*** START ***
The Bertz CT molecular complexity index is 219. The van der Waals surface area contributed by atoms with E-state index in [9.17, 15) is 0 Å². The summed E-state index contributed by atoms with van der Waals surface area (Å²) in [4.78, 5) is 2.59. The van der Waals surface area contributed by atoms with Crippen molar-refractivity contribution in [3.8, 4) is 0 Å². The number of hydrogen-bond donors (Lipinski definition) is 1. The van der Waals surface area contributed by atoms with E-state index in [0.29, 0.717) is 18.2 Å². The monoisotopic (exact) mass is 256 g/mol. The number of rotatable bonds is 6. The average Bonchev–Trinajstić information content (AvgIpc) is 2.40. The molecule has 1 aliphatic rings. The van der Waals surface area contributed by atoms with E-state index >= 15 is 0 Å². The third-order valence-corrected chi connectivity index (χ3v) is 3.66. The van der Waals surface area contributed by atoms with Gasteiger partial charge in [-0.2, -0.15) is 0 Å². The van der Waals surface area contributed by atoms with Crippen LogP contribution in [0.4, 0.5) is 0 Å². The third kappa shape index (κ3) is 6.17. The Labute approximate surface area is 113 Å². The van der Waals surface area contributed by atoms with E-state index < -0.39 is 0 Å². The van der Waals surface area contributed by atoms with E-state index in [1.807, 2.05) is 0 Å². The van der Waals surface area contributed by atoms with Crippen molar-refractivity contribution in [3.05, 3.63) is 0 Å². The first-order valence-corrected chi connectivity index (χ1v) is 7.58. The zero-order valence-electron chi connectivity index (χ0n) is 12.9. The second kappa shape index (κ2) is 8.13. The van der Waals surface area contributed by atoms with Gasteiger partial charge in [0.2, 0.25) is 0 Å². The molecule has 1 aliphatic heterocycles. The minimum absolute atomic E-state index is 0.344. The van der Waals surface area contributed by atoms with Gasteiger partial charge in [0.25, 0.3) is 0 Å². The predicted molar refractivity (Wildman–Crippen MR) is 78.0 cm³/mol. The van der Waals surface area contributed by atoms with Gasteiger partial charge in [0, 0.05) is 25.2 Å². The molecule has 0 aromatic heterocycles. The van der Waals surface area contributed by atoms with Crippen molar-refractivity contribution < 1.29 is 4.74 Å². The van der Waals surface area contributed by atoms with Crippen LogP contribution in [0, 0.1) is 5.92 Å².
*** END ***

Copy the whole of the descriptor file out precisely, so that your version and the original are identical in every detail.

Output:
The Bertz CT molecular complexity index is 219. The van der Waals surface area contributed by atoms with E-state index in [9.17, 15) is 0 Å². The summed E-state index contributed by atoms with van der Waals surface area (Å²) in [4.78, 5) is 2.59. The van der Waals surface area contributed by atoms with Crippen molar-refractivity contribution in [3.8, 4) is 0 Å². The number of hydrogen-bond donors (Lipinski definition) is 1. The van der Waals surface area contributed by atoms with E-state index in [0.29, 0.717) is 18.2 Å². The monoisotopic (exact) mass is 256 g/mol. The number of rotatable bonds is 6. The average Bonchev–Trinajstić information content (AvgIpc) is 2.40. The molecule has 1 aliphatic rings. The van der Waals surface area contributed by atoms with E-state index >= 15 is 0 Å². The third-order valence-corrected chi connectivity index (χ3v) is 3.66. The van der Waals surface area contributed by atoms with Gasteiger partial charge in [-0.2, -0.15) is 0 Å². The van der Waals surface area contributed by atoms with Crippen LogP contribution in [0.4, 0.5) is 0 Å². The third kappa shape index (κ3) is 6.17. The Labute approximate surface area is 113 Å². The van der Waals surface area contributed by atoms with E-state index < -0.39 is 0 Å². The van der Waals surface area contributed by atoms with E-state index in [1.807, 2.05) is 0 Å². The van der Waals surface area contributed by atoms with Crippen molar-refractivity contribution in [3.05, 3.63) is 0 Å². The first-order valence-corrected chi connectivity index (χ1v) is 7.58. The zero-order valence-electron chi connectivity index (χ0n) is 12.9. The second kappa shape index (κ2) is 8.13. The van der Waals surface area contributed by atoms with Gasteiger partial charge in [0.2, 0.25) is 0 Å². The molecule has 1 aliphatic heterocycles. The minimum absolute atomic E-state index is 0.344. The van der Waals surface area contributed by atoms with Gasteiger partial charge in [0.25, 0.3) is 0 Å². The predicted molar refractivity (Wildman–Crippen MR) is 78.0 cm³/mol. The van der Waals surface area contributed by atoms with Gasteiger partial charge in [0, 0.05) is 25.2 Å². The molecule has 0 aromatic heterocycles. The van der Waals surface area contributed by atoms with Crippen molar-refractivity contribution < 1.29 is 4.74 Å². The van der Waals surface area contributed by atoms with Crippen LogP contribution in [0, 0.1) is 5.92 Å².